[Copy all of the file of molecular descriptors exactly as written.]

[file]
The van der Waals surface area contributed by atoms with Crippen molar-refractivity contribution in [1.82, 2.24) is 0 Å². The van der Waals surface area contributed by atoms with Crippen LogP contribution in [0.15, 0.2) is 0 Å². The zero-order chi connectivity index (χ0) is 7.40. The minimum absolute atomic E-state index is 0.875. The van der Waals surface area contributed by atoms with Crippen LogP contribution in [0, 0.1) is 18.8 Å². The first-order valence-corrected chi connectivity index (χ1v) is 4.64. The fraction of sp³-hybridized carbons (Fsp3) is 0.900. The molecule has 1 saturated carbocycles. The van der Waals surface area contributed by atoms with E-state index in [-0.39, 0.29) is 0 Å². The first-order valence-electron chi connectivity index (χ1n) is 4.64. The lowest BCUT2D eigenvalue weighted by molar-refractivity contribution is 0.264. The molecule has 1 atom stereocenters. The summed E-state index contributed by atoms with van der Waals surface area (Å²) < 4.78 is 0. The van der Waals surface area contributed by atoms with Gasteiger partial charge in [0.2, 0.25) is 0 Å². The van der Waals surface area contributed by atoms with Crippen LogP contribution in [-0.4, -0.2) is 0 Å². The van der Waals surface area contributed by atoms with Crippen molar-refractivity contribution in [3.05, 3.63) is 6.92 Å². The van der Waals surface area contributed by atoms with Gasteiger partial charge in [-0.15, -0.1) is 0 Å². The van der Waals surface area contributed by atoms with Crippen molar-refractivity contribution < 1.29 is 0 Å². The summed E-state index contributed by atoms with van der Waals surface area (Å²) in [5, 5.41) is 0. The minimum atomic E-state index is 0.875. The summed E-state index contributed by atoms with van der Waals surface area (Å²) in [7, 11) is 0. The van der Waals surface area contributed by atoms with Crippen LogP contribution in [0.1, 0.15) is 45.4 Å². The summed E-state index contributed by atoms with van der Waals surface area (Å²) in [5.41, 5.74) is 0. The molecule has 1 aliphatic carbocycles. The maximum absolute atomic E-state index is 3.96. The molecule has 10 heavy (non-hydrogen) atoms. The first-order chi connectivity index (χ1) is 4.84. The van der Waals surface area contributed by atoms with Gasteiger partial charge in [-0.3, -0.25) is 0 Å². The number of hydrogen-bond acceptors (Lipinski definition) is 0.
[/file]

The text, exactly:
The van der Waals surface area contributed by atoms with Crippen molar-refractivity contribution in [1.82, 2.24) is 0 Å². The van der Waals surface area contributed by atoms with Crippen LogP contribution in [0.15, 0.2) is 0 Å². The zero-order chi connectivity index (χ0) is 7.40. The minimum absolute atomic E-state index is 0.875. The van der Waals surface area contributed by atoms with Crippen LogP contribution in [0, 0.1) is 18.8 Å². The first-order valence-corrected chi connectivity index (χ1v) is 4.64. The fraction of sp³-hybridized carbons (Fsp3) is 0.900. The molecule has 1 saturated carbocycles. The van der Waals surface area contributed by atoms with E-state index in [-0.39, 0.29) is 0 Å². The first-order valence-electron chi connectivity index (χ1n) is 4.64. The lowest BCUT2D eigenvalue weighted by molar-refractivity contribution is 0.264. The molecule has 1 atom stereocenters. The summed E-state index contributed by atoms with van der Waals surface area (Å²) < 4.78 is 0. The van der Waals surface area contributed by atoms with Gasteiger partial charge in [0.2, 0.25) is 0 Å². The van der Waals surface area contributed by atoms with Crippen LogP contribution in [-0.4, -0.2) is 0 Å². The van der Waals surface area contributed by atoms with Crippen molar-refractivity contribution in [3.05, 3.63) is 6.92 Å². The van der Waals surface area contributed by atoms with Gasteiger partial charge in [-0.15, -0.1) is 0 Å². The van der Waals surface area contributed by atoms with Crippen molar-refractivity contribution < 1.29 is 0 Å². The summed E-state index contributed by atoms with van der Waals surface area (Å²) in [5, 5.41) is 0. The minimum atomic E-state index is 0.875. The summed E-state index contributed by atoms with van der Waals surface area (Å²) in [7, 11) is 0. The van der Waals surface area contributed by atoms with Crippen LogP contribution in [0.1, 0.15) is 45.4 Å². The summed E-state index contributed by atoms with van der Waals surface area (Å²) in [5.41, 5.74) is 0. The molecule has 1 aliphatic carbocycles. The maximum absolute atomic E-state index is 3.96. The molecule has 10 heavy (non-hydrogen) atoms. The first-order chi connectivity index (χ1) is 4.84. The van der Waals surface area contributed by atoms with Gasteiger partial charge in [-0.3, -0.25) is 0 Å². The number of hydrogen-bond acceptors (Lipinski definition) is 0.